Last​ ​updated​ ​7/7/2016 

​ ​Rodney​ ​A.​ ​Briggs​ ​Library

 

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Search​ ​Results 

There​ ​is​ ​a​ ​great​ ​deal​ ​of​ ​information​ ​contained​ ​on​ ​the​ ​search​ ​results​ ​page.​ ​If​ ​you​ ​see  PDF​ ​Full​ ​Text​​ ​or​ ​HTML​ ​Full​ ​Text​​ ​below​ ​an​ ​item’s​ ​title,​ ​you​ ​know​ ​that​ ​document​ ​is  available​ ​to​ ​you​ ​in​ ​full​ ​text.​ ​Simply​ ​click​ ​on​ ​the​ ​link​ ​to​ ​the​ ​article.​ ​ ​If​ ​a​ ​journal​ ​article​ ​is  not​ ​available​ ​in​ ​full​ ​text​ ​from​ ​this​ ​database,​ ​clicking​ ​on​ ​the​ ​UMM​ ​Find​ ​It​​ ​button​ ​by​ ​or  below​ ​the​ ​article’s​ ​title​ ​links​ ​you​ ​to​ ​a​ ​page​ ​indicating​ ​where​ ​the​ ​article​ ​is​ ​available. 

  If​ ​you​ ​determine​ ​you​ ​want​ ​to​ ​further​ ​limit​ ​your​ ​search​ ​after​ ​you​ ​see​ ​the​ ​results​ ​you​ ​can  choose​ ​to​ ​see​ ​only​ ​specific​ ​types​ ​of​ ​publications​ ​by​ ​clicking​ ​on​ ​the​ ​links​ ​in​ ​the​ ​left  pane​ ​under​ ​Source​ ​Types​.​ ​You​ ​can​ ​also​ ​limit​ ​the​ ​results​ ​to​ ​Full​ ​Text,​ ​Scholarly​ ​(Peer  Reviewed)​ ​Journals​ ​or​ ​by​ ​publication​ ​date.  Clicking​ ​on​ ​the​ ​title​ ​of​ ​the​ ​article​ ​will​ ​open​ ​up​ ​the​ ​complete​ ​record​ ​for​ ​the​ ​article.​ ​This  will​ ​include​ ​all​ ​the​ ​necessary​ ​items​ ​need​ ​to​ ​correctly​ ​cite​ ​the​ ​article​ ​including​ ​the​ ​article  Last​ ​updated​ ​7/7/2016 

​ ​Rodney​ ​A.​ ​Briggs​ ​Library

 

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title,​ ​author(s),​ ​source​ ​(journal​ ​name),​ ​and​ ​date​ ​information.​ ​The​ ​record​ ​will​ ​also​ ​include  subject​ ​headings​ ​which​ ​are​ ​terms​ ​that​ ​describe​ ​what​ ​the​ ​article​ ​is​ ​about,​ ​many​ ​of  which​ ​are​ ​hyperlinked​ ​to​ ​other​ ​articles​ ​with​ ​the​ ​same​ ​heading.​ ​An​ ​abstract​ ​(summary)  of​ ​the​ ​article​ ​may​ ​also​ ​be​ ​present.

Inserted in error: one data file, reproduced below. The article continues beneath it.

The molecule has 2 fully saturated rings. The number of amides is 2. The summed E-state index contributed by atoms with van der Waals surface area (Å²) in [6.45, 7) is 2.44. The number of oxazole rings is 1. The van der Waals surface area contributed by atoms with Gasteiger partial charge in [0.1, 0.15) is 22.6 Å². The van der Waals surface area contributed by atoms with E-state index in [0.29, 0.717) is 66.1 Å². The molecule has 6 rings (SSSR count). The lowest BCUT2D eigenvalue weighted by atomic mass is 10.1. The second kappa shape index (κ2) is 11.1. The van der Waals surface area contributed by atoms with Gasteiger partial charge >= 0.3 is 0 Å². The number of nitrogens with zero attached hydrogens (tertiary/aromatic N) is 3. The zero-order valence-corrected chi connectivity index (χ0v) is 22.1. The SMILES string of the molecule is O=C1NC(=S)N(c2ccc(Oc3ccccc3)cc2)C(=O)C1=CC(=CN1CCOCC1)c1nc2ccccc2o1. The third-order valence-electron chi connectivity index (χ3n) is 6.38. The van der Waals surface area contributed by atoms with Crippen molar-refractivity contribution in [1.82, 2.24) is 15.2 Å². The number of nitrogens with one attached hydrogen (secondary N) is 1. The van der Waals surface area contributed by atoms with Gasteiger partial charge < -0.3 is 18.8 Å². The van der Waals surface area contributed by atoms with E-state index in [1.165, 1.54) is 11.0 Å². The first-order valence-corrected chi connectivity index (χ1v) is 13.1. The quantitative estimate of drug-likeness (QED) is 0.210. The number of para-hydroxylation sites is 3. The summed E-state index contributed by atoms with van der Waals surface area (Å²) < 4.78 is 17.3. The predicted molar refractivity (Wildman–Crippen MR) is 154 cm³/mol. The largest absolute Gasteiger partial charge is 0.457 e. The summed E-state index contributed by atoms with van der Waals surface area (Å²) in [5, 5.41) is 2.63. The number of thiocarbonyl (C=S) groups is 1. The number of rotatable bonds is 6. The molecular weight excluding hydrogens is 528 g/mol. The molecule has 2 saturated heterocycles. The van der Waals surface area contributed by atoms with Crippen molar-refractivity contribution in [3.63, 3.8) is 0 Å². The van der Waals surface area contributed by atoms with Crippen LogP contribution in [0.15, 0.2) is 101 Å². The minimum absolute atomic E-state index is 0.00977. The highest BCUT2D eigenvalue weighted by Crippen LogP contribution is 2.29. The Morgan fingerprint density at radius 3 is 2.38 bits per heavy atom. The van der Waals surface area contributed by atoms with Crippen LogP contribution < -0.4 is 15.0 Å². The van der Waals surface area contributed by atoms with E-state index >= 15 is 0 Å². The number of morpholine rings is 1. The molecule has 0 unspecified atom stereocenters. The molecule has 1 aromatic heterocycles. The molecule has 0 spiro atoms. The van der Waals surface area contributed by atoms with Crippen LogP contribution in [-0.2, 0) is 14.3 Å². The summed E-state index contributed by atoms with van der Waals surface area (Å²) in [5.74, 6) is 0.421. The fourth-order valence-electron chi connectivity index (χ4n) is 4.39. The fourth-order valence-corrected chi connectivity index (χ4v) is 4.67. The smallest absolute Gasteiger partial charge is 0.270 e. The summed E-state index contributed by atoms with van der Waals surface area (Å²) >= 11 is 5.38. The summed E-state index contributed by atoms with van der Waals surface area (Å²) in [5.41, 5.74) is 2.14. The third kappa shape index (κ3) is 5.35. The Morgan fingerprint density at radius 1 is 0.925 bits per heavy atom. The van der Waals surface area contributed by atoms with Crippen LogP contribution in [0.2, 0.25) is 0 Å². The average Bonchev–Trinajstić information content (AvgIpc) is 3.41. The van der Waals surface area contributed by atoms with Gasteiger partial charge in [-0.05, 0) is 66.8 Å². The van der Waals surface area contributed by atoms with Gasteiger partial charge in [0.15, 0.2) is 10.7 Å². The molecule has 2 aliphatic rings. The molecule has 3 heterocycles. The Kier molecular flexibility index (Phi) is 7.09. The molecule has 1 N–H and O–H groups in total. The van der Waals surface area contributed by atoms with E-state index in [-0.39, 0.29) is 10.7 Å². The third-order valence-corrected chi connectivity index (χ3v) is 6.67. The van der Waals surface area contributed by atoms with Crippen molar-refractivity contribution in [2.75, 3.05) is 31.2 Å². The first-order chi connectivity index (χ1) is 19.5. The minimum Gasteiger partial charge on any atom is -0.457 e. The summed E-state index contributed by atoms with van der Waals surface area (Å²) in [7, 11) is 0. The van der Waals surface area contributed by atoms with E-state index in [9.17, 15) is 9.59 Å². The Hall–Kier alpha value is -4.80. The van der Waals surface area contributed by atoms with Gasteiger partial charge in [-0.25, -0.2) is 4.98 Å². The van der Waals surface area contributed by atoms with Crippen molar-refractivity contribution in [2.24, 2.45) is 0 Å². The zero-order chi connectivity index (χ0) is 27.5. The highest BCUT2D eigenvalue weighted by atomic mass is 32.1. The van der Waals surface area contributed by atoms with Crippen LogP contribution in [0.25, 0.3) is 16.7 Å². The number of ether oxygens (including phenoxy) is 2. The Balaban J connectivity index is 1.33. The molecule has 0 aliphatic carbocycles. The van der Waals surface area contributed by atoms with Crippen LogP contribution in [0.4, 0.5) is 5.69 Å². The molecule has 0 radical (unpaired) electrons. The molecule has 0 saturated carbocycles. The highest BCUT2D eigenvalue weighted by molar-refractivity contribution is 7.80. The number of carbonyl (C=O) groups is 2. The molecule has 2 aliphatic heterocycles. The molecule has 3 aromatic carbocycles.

Interlibrary​ ​Loan​ ​(ILL) 

If​ ​a​ ​journal​ ​article​ ​is​ ​not​ ​available​ ​in​ ​full​ ​text​ ​from​ ​a​ ​database,​ ​and​ ​the​ ​library​ ​doesn’t  have​ ​a​ ​paper​ ​subscription,​ ​you​ ​will​ ​need​ ​to​ ​request​ ​the​ ​article​ ​through​ ​ILL.​ ​Click​ ​on​ ​the  UMM​ ​Find​ ​It​​ ​button​ ​by​ ​or​ ​below​ ​the​ ​article’s​ ​title. 

 

Last​ ​updated​ ​7/7/2016 

​ ​Rodney​ ​A.​ ​Briggs​ ​Library

 

​​​​​​​​​​​​​​​​

 

This​ ​button​ ​links​ ​you​ ​to​ ​a​ ​page​ ​indicating​ ​where​ ​the​ ​article​ ​is​ ​available.​ ​In​ ​this​ ​case,​ ​the  library​ ​does​ ​not​ ​have​ ​a​ ​print​ ​subscription​ ​or​ ​availability​ ​in​ ​another​ ​database.​ ​Therefore,  the​ ​article​ ​must​ ​be​ ​requested​ ​through​ ​ILL. 

To​ ​continue​ ​the​ ​process,​ ​click​ ​the​ ​Find​ ​or​ ​Request​​ ​icon.​ ​ ​If​ ​you​ ​haven’t​ ​logged​ ​into  your​ ​university​ ​account​ ​yet,​ ​you’ll​ ​need​ ​to​ ​do​ ​so​ ​now.​ ​ ​Once​ ​you’ve​ ​logged​ ​in,​ ​click​ ​on  the​ ​Interlibrary​ ​Loan​ ​icon​ ​below​ ​the​ ​Find​ ​or​ ​Request​ ​tab​ ​to​ ​be​ ​taken​ ​to​ ​the​ ​request  form.  The​ ​request​ ​form​ ​will​ ​be​ ​autofilled​ ​in​ ​with​ ​the​ ​citation​ ​information,​ ​but​ ​it's​ ​a​ ​good​ ​idea  to​ ​double-check​ ​that​ ​everything​ ​is​ ​accurate.​ ​ ​You​ ​must​ ​also​ ​check​ ​the​ ​box​ ​at​ ​the  bottom​ ​of​ ​the​ ​form​ ​indicating​ ​that​ ​you​ ​understand​ ​the​ ​copyright​ ​information.​ ​ ​Finally,  click​ ​the​ ​Request​ ​button​ ​at​ ​the​ ​bottom​ ​of​ ​the​ ​page.​ ​ ​You​ ​will​ ​receive​ ​a​ ​confirmation  that​ ​the​ ​request​ ​was​ ​submitted​ ​and​ ​an​ ​email​ ​with​ ​instructions​ ​for​ ​accessing​ ​the​ ​item. 

Last​ ​updated​ ​7/7/2016 

Historical Abstracts

The Basic Search interface is similar to all EBSCO database interfaces. .... that the request was submitted and an email with instructions for accessing the item.